Wanna station finished the sale with a team of eight Merryup Droughtmaster bulls paying from $2750 to $3250 for their selections.

Wanna station is a 400,000 hectare holding 240 kilometres north-east of Gascoyne Junction which incorporates the old Gifford Creek station and runs a Droughtmaster herd.

Mr Taylor said the season has been patchy across the property to date with some late thunderstorm activity but they were hoping for some winter rains.

“Generally the cattle are handling it well so we are not too bad,” he said.

“As a rule we try and buy 10 to 20 bulls a year, it’s important to keep good cattle coming in.”

The property musters in August to September with their bulls marketed to the Middle East, while cows and other surplus cattle are sold through Muchea.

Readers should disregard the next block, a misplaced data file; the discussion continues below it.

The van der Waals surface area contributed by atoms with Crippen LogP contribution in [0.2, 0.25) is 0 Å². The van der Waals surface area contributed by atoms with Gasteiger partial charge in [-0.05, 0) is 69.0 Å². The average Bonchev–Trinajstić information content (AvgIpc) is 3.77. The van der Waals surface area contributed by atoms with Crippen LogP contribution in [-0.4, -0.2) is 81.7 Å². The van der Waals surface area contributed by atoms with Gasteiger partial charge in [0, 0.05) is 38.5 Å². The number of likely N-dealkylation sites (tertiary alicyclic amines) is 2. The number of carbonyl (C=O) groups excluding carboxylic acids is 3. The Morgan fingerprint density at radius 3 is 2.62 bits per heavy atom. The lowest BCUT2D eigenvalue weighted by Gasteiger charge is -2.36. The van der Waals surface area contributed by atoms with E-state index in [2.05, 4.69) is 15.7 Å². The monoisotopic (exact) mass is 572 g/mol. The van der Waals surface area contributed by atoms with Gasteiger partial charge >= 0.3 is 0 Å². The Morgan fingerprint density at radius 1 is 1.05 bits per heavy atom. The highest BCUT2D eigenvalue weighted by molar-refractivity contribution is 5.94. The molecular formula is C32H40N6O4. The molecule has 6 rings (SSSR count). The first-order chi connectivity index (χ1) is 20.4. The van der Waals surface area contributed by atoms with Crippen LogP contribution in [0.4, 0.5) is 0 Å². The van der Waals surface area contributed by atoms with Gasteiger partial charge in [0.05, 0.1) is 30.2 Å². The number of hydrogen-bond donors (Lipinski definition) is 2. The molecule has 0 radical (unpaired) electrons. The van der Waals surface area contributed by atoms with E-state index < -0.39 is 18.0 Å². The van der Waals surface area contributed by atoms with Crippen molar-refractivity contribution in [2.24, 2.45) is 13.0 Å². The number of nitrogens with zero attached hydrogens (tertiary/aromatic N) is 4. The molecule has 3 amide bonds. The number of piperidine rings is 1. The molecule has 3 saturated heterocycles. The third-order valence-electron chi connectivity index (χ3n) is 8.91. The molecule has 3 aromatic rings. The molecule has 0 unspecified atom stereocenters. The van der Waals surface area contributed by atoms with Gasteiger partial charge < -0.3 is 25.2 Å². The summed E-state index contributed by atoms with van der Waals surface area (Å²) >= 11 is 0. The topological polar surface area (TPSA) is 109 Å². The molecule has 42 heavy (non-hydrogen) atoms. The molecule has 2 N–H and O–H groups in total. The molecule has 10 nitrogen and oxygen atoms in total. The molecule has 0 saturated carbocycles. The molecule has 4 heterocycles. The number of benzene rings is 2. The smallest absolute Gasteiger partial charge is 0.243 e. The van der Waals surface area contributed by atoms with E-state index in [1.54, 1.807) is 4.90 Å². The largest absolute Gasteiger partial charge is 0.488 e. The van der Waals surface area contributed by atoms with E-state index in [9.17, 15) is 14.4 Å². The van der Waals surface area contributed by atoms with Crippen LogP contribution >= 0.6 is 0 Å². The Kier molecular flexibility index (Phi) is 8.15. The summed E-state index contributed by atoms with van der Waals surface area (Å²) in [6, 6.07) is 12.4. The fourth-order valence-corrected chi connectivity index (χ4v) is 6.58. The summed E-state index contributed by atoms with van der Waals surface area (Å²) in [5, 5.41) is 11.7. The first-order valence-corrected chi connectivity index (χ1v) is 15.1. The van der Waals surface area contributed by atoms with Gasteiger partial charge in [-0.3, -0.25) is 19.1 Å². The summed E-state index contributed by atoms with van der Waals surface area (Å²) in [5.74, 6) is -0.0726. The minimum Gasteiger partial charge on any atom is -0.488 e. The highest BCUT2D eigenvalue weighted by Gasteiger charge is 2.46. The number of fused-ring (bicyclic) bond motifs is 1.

Mr Taylor said the young sale bulls will be settled into their new home in a special paddock near the homestead with heifers before joining the main herd later in the year.

Mr Hutcheson, Primaries Esperance, landed a total of eight Merryup bulls, including a top of $3000 (twice), averaging $2812.50.

“The Day family at Gunnadorah station run a Santa Gertrudis cross herd of about 4500 breeding cattle,” Mr Hutcheson said.

“They bought some bulls from Merryup privately last year and were happy with how they’ve gone so far, so that’s why we’re back buying again.”

Mr Hutcheson said it was good value buying on the day for bulls that will go out and do the job.

p Santa Gertrudis

In the Santa Gertrudis offering, Merryup stud again presented the largest line-up with a total of 21 bulls up for grabs, two less than at last year’s sale.

Buyers snapped up 10 of these to a top of $3250 and an average of $2675, down on last year’s average for the stud set at $3357.